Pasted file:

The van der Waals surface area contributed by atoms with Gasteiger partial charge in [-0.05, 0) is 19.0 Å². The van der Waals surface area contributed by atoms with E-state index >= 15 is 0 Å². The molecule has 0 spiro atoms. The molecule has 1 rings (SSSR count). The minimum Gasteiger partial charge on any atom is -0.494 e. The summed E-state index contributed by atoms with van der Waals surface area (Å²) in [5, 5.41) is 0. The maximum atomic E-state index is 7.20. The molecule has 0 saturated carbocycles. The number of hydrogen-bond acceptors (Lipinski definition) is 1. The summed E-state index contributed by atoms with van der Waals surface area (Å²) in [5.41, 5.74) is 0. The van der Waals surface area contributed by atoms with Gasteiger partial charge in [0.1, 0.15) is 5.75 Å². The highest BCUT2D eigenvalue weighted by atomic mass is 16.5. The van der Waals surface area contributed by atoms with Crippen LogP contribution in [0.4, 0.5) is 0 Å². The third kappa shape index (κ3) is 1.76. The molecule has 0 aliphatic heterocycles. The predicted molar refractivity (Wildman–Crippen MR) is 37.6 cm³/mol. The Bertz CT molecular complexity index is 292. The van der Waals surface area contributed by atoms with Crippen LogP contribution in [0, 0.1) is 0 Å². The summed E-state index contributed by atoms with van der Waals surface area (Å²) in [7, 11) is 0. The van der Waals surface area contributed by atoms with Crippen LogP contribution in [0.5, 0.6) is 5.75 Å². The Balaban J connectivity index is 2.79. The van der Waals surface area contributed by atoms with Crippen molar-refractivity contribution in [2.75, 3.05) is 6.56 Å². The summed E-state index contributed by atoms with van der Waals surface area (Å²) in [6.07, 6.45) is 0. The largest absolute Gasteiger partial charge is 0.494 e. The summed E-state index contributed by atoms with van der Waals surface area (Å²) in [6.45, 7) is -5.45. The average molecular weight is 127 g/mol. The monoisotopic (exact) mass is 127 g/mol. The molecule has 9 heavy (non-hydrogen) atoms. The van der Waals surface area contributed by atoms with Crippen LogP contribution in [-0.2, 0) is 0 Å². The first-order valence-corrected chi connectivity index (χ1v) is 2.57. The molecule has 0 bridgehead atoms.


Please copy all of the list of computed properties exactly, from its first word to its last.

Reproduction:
The van der Waals surface area contributed by atoms with Gasteiger partial charge in [-0.05, 0) is 19.0 Å². The van der Waals surface area contributed by atoms with E-state index >= 15 is 0 Å². The molecule has 0 spiro atoms. The molecule has 1 rings (SSSR count). The minimum Gasteiger partial charge on any atom is -0.494 e. The summed E-state index contributed by atoms with van der Waals surface area (Å²) in [5, 5.41) is 0. The maximum atomic E-state index is 7.20. The molecule has 0 saturated carbocycles. The number of hydrogen-bond acceptors (Lipinski definition) is 1. The summed E-state index contributed by atoms with van der Waals surface area (Å²) in [5.41, 5.74) is 0. The van der Waals surface area contributed by atoms with Gasteiger partial charge in [0.1, 0.15) is 5.75 Å². The highest BCUT2D eigenvalue weighted by atomic mass is 16.5. The van der Waals surface area contributed by atoms with Crippen LogP contribution in [0.4, 0.5) is 0 Å². The third kappa shape index (κ3) is 1.76. The molecule has 0 aliphatic heterocycles. The predicted molar refractivity (Wildman–Crippen MR) is 37.6 cm³/mol. The Bertz CT molecular complexity index is 292. The van der Waals surface area contributed by atoms with Crippen LogP contribution in [0, 0.1) is 0 Å². The summed E-state index contributed by atoms with van der Waals surface area (Å²) in [7, 11) is 0. The van der Waals surface area contributed by atoms with Crippen LogP contribution in [0.5, 0.6) is 5.75 Å². The Balaban J connectivity index is 2.79. The van der Waals surface area contributed by atoms with Crippen molar-refractivity contribution in [2.75, 3.05) is 6.56 Å². The summed E-state index contributed by atoms with van der Waals surface area (Å²) in [6.07, 6.45) is 0. The largest absolute Gasteiger partial charge is 0.494 e. The summed E-state index contributed by atoms with van der Waals surface area (Å²) in [6.45, 7) is -5.45. The average molecular weight is 127 g/mol. The monoisotopic (exact) mass is 127 g/mol. The molecule has 9 heavy (non-hydrogen) atoms. The van der Waals surface area contributed by atoms with Crippen LogP contribution in [-0.2, 0) is 0 Å². The first-order valence-corrected chi connectivity index (χ1v) is 2.57. The molecule has 0 bridgehead atoms.